EUGENE GILYARD and Lance Felder, two men serving life prison sentences without parole for a 1995 murder, cried with their families and attorneys yesterday after a judge ruled they were convicted on weak evidence and must be granted a new trial in light of recently discovered evidence.

Common Pleas Judge Rose Marie DeFino-Nastasi told the packed courtroom: "This is the type and quality of evidence that needs to be put before a jury."

Over protests from prosecutors from the District Attorney's Office, DeFino-Nastasi said the defendants were entitled to a new trial because the evidence used to convict them in 1998 was questionable. She said that was because it was largely based on testimony from eyewitnesses who gave conflicting versions of the crime, and because new, compelling evidence that someone else committed the crime had been presented by the defendants' attorneys.

The District Attorney's Office has 30 days to appeal the ruling.

"It is too early to comment on what our next course of action will be," said Tasha Jamerson, the office's spokeswoman.

"I'm overwhelmed. I wasn't sure this day would come, but I always knew the truth was going to set him free," said Gilyard's mother, Christine Gilyard Ellison, 51.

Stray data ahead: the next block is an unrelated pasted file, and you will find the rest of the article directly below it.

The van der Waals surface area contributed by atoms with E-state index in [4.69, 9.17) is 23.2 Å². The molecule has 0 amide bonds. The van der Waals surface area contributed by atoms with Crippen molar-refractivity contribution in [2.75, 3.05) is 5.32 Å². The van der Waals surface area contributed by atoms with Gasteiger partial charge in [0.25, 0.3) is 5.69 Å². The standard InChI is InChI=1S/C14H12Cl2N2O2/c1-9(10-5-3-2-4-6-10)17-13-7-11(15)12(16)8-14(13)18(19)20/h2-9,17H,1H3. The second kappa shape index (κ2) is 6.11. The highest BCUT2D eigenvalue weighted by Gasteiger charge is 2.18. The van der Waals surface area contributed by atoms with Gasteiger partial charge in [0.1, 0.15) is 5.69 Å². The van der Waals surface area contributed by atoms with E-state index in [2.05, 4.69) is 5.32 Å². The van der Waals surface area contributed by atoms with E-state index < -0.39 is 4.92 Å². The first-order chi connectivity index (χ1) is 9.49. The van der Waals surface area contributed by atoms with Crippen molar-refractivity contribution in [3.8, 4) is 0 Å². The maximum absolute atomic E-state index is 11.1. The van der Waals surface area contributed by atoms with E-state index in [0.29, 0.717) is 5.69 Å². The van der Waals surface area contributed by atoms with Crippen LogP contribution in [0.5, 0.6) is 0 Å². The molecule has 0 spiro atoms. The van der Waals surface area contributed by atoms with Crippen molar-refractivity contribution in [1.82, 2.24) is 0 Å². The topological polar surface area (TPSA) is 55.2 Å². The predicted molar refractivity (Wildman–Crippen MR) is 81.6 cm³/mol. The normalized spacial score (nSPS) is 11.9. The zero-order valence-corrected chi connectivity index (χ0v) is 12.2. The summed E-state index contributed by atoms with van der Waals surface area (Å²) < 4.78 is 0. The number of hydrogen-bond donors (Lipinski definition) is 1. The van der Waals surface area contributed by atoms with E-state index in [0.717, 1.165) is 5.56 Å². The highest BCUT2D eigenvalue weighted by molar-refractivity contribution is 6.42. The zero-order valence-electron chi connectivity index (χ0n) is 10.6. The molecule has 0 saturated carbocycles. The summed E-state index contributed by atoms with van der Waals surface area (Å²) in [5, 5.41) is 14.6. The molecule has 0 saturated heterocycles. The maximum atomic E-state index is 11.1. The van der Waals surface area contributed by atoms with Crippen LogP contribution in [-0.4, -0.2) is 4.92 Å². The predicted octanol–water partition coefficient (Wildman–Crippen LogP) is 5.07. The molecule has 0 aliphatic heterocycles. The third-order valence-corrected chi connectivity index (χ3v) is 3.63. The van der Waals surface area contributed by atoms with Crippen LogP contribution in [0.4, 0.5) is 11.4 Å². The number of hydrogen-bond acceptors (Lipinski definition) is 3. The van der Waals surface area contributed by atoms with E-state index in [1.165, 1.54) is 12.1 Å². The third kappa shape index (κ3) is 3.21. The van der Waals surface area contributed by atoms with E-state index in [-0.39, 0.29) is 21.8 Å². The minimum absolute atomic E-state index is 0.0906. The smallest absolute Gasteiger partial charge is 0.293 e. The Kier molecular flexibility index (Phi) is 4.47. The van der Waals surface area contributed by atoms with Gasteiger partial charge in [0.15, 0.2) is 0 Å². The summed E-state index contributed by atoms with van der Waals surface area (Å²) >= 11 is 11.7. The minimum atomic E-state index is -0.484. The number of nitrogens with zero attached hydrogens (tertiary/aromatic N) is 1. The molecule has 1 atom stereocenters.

"I can't stop shaking, I can't stop crying. I'm about to cry now because I've been waiting for this for 15 years," said Felder's sister Sandra, 30.

Gilyard and Felder, both 34, were high-school dropouts dealing drugs in North Philly when neighborhood businessman Thomas Keal, 52, was shot dead near his seafood store on 17th Street near Erie Avenue on the early morning of Aug. 31, 1995.

They were convicted of his murder and given life sentences largely based on testimony from Keal's daughter, Tonya Keal, who witnessed the killing from her obstructed second-floor-bedroom window. But she did not pick them out of a police photo lineup until two years after the slaying, and now supports giving them new trials.

Also yesterday, the judge reaffirmed a previous ruling that testimony from the man who now claims to have helped kill Keal is admissible evidence.

Gilyard's attorneys from the nonprofit Pennsylvania Innocence Project argued that Ricky "Rolex" Welborn, 35, confessed to them in 2011 to helping a man known as "Tizz" murder Keal during a botched armed robbery.

Welborn is serving a life sentence for an unrelated murder.

"We believe 100 percent . . . that we have two innocent men," said Felder's attorney, Jules Epstein, a professor at Widener University School of Law.

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